Educational Data Mining for Technology-Aided Formative Assessment

Liveblog notes from a CALRG seminar given by Ilya Goldin, from the HCI Institute at Carnegie Mellon University, at the Open University, on 12 Feb 2013, entitled “Educational Data Mining for Technology-Aided Formative Assessment”.

His PhD research was a system to help peer review. Mike Sharples met him at the Alpine Rendez-Vous.

(cc) paul bico on Flickr

Postdoc at Carnegie Mellon; PhD at Pittsburgh.

Continue reading “Educational Data Mining for Technology-Aided Formative Assessment”

MOOCs: Fail better

So another week, another high profile MOOC story.

A course on Coursera has had technical problems, which drew attention to shortcomings in the design of the course, which led to a lot of negative comment, and has culminated in the course being suspended. As many have noted, one of the big risks of working in the open is that everybody sees when you get it wrong. (Coverage in Inside Higher Ed, one participant’s account, and another overview of what happened with some interesting discussion in the comments. George Siemens has some interesting stuff to say, as ever.)

If that’s not bad enough, the subject of the course in question is “Fundamentals of Online Education“. Oh dear. Cue much mocking from the I-knew-MOOCs-were-rubbish camp, and wryly raised eyebrows from others.

Is this the end of MOOCs?

Of course not.

Firstly, there are plenty of other MOOCs, particularly on this subject. There’s the Open Learning Design Studio MOOC #oldsmooc, which runs until 13th March, or #ETMOOC, on Educational Technology and Media, which runs until 30 March. There will be more.

And secondly, failing isn’t a problem in and of itself. Everyone fails – or if they don’t, they’re probably not trying hard enough.* That’s particularly true of something like MOOCs where the whole point is to do things that haven’t been fully tried before. If you never get anything wrong, you’re being too conservative in what you’re trying to do.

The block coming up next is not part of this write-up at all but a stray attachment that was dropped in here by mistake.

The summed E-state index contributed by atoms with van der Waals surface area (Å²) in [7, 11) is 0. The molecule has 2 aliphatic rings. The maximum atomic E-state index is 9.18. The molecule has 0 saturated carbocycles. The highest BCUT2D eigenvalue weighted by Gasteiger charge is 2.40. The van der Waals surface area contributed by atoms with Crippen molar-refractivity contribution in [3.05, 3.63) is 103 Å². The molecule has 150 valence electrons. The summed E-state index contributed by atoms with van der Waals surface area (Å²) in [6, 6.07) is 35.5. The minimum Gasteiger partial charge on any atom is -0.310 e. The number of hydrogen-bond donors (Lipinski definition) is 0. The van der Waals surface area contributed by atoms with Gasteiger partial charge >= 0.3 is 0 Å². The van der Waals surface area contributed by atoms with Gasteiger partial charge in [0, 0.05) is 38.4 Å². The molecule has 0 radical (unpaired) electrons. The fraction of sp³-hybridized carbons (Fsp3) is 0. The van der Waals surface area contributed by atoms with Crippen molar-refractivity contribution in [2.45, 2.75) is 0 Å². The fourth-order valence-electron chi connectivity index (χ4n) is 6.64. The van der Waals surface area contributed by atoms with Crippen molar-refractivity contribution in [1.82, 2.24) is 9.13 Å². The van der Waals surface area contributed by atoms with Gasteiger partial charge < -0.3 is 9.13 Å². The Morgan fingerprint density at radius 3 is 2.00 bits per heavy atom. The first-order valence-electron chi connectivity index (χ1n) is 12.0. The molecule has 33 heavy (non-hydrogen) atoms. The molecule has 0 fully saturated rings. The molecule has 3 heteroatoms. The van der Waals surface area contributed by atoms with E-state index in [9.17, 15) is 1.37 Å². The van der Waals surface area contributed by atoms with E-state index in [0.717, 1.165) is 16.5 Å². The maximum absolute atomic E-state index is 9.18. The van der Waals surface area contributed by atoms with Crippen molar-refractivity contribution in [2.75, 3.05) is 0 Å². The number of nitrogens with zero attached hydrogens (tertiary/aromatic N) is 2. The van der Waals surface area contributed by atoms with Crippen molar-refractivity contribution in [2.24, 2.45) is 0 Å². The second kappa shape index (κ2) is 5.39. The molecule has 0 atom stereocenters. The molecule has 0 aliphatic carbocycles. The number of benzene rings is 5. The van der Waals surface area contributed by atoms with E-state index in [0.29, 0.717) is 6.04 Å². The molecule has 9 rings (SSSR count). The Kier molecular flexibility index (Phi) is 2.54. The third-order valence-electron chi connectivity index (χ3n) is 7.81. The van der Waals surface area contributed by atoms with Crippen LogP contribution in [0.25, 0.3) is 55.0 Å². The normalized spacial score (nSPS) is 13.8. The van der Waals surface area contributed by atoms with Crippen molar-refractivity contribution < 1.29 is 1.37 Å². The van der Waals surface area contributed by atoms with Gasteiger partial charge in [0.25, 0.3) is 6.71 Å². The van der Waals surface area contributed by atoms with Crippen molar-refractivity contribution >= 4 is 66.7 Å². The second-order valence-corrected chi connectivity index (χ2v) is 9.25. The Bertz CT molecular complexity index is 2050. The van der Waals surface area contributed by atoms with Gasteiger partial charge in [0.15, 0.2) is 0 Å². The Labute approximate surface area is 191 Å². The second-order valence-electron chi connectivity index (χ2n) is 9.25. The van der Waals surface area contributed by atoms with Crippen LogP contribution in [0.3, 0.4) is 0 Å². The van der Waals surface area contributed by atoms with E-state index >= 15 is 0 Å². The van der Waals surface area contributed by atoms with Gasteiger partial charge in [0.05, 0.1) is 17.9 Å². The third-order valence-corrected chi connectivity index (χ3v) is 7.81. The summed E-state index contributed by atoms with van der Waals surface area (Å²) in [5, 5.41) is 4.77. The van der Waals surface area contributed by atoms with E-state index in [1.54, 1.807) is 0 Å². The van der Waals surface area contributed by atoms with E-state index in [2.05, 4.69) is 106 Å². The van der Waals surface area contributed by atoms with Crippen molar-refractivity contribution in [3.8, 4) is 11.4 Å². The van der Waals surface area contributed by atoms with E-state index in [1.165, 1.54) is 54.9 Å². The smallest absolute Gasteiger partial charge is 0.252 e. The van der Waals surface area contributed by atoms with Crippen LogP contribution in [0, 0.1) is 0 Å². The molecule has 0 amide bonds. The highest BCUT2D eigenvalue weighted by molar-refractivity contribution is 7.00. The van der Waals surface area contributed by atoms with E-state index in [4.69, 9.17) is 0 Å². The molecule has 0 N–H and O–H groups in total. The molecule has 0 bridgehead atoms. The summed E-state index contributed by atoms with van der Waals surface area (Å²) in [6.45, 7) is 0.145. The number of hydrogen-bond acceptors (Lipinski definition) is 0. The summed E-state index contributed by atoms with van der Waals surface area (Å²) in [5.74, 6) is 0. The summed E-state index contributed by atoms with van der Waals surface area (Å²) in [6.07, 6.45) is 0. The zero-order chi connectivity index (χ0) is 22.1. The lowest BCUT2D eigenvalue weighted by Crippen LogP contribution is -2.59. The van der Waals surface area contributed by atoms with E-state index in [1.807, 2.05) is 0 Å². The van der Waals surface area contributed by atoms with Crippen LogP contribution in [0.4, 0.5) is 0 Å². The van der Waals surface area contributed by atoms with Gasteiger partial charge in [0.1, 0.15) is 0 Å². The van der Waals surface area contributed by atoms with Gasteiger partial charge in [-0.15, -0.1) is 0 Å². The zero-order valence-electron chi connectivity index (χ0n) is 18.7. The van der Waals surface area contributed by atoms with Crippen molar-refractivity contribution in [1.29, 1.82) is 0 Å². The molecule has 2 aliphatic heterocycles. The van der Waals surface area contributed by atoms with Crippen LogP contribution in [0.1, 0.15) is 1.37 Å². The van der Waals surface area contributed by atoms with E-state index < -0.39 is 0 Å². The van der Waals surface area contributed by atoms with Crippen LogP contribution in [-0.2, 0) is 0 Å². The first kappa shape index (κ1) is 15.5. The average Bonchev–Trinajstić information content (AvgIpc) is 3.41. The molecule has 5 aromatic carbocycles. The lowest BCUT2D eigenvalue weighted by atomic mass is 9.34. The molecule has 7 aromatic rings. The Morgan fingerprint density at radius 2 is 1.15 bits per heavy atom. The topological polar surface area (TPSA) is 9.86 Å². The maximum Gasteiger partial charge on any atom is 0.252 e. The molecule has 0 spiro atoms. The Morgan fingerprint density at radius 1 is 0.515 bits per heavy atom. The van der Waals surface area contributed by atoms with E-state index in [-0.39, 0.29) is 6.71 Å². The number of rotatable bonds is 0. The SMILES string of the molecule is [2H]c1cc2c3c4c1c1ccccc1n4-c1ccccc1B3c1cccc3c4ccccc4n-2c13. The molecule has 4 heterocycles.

No, the difficult bit is what you do when you fail. Coursera has taken the first step here: they’ve admitted there is a problem.

What they do next is what really matters, and will be the real indicator of their quality and potential. If they learn, and get better, the chances are they’ll keep doing that until they’re really very good.

As Samuel Beckett put it “Ever tried. Ever failed. No matter. Try again. Fail again. Fail better.”

I do feel sorry for Fatima Worth, from Georgia Tech, about whom some rather unpleasant things have been said. The ghastly maxim “success has many fathers, but failure is an orphan” seems appropriate. Sure, she made some mistakes which with hindsight look obvious and glaring – but I don’t think they were quite *that* obvious and glaring beforehand. What applies to Coursera applies to her as an individual too: failing is not a disaster. What happens next determines whether or not it turns out to be a disaster. I hope she moves on and in ten years can open keynotes by using this as a self-deprecating anecdote of a hiccup from the early pioneering MOOC days.

At the time of writing (Tue 5 Feb 9.30am GMT), the course is listed with the next session ‘Date to be announced’.

I still think MOOCs Are A Good Thing.**

* Or they work in a safety-critical field, such as the nuclear industry or aviation, where learning-by-failing would entail unacceptable losses. Those fields have their own disciplines and techniques for wringing the maximum learning out of what failings or near-failings do occur, and these are indeed excellent. But they are also very expensive – too expensive for fields where nobody dies if you mess up.

** I’ve decided that to be more effective in communication, I should reduce my thoughts on major issues in my field to pithy oversimplistic slogans, which I will repeat frequently. I’ve already got “It’s Not A Power Law (Probably)”, and I hereby nominate “MOOCs Are A Good Thing” as another. I might also add “Here Comes Private HE”, although that’s a bit UK-centric, and it’s coming a little slower than I expected.

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